Book Review – Kelly Perdew – Take Command

Take CommandYour initial reaction might be: another Reality TV Show Winner trying to make a buck by releasing a meaningless book?

Well this one is a little different. Kelly’s win of the Apprentice II was really only a stepping stone in his life.
He is certainly not done yet. He might as well have written the book without becoming the Apprentice.
Kelly had been very focused and determined from his early days on, always tried to serve as a role model and assumed leader positions naturally. He explains in detail how the rules and principles he learned at WestPoint and during has Army career apply in his daily life.Kelly doesn’t do all the talking himself but offers extensive space to the voices of Ross Perot, Marsha Evans (the leader of the Red Cross) and other outstanding business leaders which served in the military.

He makes a clear case that he is not standalone but that you should be able to expect the same or similar from other members of the military as well. He gently avoids the fact that the image of our troops has certainly suffered a bit over the last few years with some of the images that went through the press.

The book is not a political book. It doesn’t make a case of whether we should be in Iraq or not. Soldiers are not politicians and things don’t get commingled in this book.

It was interesting for me as a non-military person to learn a bit more about how our soldiers think, what creates their bond and what separates them from regular civilians.

One of the strongest sections of the book is written by Kelly himself but by his younger brother Brent. He talks in length about his deployment in Iraq and his strong bond to the Army. You feel that our country should never have any problems with how their troops are portrayed if all soldiers would behave like him.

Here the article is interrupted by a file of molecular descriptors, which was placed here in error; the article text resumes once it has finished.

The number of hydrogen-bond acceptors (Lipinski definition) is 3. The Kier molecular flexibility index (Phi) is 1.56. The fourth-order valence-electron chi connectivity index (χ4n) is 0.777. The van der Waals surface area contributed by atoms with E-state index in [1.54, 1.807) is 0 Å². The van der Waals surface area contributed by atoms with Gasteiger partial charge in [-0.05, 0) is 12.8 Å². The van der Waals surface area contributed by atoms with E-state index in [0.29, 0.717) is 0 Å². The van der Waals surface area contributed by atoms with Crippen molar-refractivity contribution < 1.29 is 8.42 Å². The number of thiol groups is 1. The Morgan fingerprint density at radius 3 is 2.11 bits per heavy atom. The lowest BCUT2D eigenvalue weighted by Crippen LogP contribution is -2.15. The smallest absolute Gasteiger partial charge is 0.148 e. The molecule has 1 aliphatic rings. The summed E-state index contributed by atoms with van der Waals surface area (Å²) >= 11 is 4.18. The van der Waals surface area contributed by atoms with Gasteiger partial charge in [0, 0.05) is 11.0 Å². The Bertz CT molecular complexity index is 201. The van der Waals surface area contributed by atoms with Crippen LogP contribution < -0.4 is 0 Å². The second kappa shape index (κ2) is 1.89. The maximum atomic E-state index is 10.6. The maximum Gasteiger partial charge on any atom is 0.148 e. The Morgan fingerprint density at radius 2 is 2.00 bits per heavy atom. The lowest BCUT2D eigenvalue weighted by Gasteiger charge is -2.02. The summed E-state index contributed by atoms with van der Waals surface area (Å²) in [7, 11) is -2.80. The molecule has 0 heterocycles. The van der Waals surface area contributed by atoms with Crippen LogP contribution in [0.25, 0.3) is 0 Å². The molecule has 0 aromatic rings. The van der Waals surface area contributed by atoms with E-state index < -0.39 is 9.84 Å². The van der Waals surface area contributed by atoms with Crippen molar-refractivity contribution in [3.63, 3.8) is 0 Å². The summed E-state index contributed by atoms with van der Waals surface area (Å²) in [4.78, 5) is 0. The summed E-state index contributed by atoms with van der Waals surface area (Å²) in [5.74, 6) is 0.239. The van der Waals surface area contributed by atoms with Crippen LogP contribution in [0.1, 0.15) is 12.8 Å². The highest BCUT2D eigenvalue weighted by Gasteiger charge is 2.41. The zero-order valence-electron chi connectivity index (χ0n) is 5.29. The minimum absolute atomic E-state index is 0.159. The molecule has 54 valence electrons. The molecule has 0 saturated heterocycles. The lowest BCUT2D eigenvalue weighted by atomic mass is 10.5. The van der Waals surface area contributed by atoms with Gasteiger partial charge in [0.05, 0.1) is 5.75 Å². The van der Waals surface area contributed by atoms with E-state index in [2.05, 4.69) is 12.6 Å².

The book is broken up in ten easy-to-read chapters. Each chapter explains one of Kelly’s leadership principles. All of them should make sense to the average reader. You might already apply most or all of them by yourself. Sometimes without realizing them.

My favorite chapter is about loyalty. Kelly talks about loyalty in many different settings. Loyalty certainly is a great way to stick out from the crowd these days. And it is really not that hard!

I am fortunate enough to know Kelly personally and I experienced how respectful soldiers treat him wherever you run into them together with him. They consider him to be one of their heroes. Not just because he is a successful business person, but because he lives what they stand for even after he left the Army. He still feels like one of theirs to them.

I recommend that book to all non-military people who want to understand a bit better how soldiers think. You don’t have to sign up to practice their principles.

I should mention that I only have two connections to the military:

1. I grew up in Germany and some of my strongest and most emotional memories have to do with efforts of U.S. soldiers. The airbridge to Berlin in 1948/1949 most probably being the strongest. I have been standing at the memorial at the Frankfurt Airport many times and still feel very emotional about it.
2. Captain Horatio Hornblower is still one of my favorite movies ;-)

Get it at Amazon: Take Command

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